Venter unrepentant over bizarre interview
December 16, 2010
Sarries boss Brendan Venter has refused to apologise for his bizarre post-match interview last weekend © Getty Images
The outspoken South Africa has become a YouTube sensation since his bizarre exchange with Sky Sports reporter Martin Gillingham in the wake of Saracens' Heineken Cup loss to Racing Metro, the former Springbok centre repeating and agreeing with each question put to him.
Venter's behaviour has been interpreted as a protest against a 25,000 euros fine imposed by ERC for being "inappropriately critical of ERC, the tournament, match officials and the sport of rugby union" following his team's game against Leinster at Wembley in October. But Venter, who has confirmed that the inspiration for his interview came from the football mockumentary film Mike Bassett: England Manager, prefers to see the funny side.
"I haven't watched it back so I don't know how I looked," Venter told the Daily Mirror. "But to keep a straight face throughout - I thought I did a great job.
"Look, I agree I've got a mischievous streak in me but that's because life is a privilege to live. There are a lot more serious things out there than rugby. It is a game. It is not life and death. I didn't insult anybody and nobody got hurt.
"For that reason I'm quite comfortable with what I did. I put something out there which people can debate. I love good wine and I love good rugby and do you know why? Because when it comes to both, everybody has got an opinion. I can't tell you the wine you're drinking is bad and you shouldn't drink it, because, if you like it, you like it.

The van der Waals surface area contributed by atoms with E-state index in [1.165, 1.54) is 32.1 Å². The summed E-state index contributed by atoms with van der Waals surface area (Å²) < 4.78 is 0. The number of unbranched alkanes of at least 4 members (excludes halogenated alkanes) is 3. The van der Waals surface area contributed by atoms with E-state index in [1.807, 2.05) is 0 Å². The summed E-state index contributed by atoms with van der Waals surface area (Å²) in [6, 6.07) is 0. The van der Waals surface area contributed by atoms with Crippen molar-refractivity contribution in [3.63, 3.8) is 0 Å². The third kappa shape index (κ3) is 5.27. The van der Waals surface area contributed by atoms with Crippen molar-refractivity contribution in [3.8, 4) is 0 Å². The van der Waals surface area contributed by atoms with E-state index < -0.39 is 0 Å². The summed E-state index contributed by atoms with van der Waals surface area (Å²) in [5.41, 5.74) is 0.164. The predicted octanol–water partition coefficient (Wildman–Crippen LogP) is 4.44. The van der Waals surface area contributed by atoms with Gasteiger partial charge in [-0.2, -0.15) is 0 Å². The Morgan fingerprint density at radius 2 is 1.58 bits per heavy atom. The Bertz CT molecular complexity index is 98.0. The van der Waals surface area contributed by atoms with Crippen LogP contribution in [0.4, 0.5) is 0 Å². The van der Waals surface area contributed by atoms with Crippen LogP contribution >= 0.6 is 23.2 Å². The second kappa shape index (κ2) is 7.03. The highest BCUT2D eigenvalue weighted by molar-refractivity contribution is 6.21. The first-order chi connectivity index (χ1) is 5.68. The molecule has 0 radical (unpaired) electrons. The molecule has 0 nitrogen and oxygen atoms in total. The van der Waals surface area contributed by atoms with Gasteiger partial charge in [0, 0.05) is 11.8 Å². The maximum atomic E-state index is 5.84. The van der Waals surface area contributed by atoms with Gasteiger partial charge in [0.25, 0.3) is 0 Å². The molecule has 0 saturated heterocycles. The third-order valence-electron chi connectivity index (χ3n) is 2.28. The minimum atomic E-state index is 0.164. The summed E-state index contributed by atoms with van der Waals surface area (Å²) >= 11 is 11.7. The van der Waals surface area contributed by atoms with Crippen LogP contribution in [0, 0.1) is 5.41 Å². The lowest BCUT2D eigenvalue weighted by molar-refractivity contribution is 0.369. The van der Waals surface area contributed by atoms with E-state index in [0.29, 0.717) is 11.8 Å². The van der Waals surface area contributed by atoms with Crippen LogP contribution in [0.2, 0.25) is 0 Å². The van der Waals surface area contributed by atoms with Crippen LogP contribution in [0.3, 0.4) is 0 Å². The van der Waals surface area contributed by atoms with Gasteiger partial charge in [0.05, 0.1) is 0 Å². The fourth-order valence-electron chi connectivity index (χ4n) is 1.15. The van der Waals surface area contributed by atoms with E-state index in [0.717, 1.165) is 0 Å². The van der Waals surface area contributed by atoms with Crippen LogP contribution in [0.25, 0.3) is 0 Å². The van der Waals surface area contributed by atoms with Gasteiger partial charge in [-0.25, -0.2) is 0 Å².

"It's the same with rugby. It's very, very subjective. That's why it is so much fun. Look, I genuinely don't go out spoiling for a fight. If people ask me nicely not to do something, I don't do it. They are good people at ERC just trying to do a job. I feel I've made my point. I don't want to fight them."
ERC have sought reassurances from Saracens that there will be no repeat following their return clash with Racing in Paris on Friday night but Venter has refused to promise to tow the line. "Their perception is that my way is not always the right way," he added. "I try to be diplomatic but I accept I'm not always as good at it as I should be."
Venter, who will leave his post at Saracens next month, incurred ERC's wrath for his comments to the media following the defeat by Leinster, with 15,000 euros of his fine suspended after he was found guilty of misconduct at a subsequent disciplinary hearing.
The suspended portion of Venter's fine runs until June 30, 2012, and would be payable only if he is found guilty of further acts of misconduct arising from ERC tournaments before that date. Venter has been involved in a string of high-profile disputes with the rugby authorities and it has been suggested in some quarters that they contributed to his decision to return home to South Africa next month.
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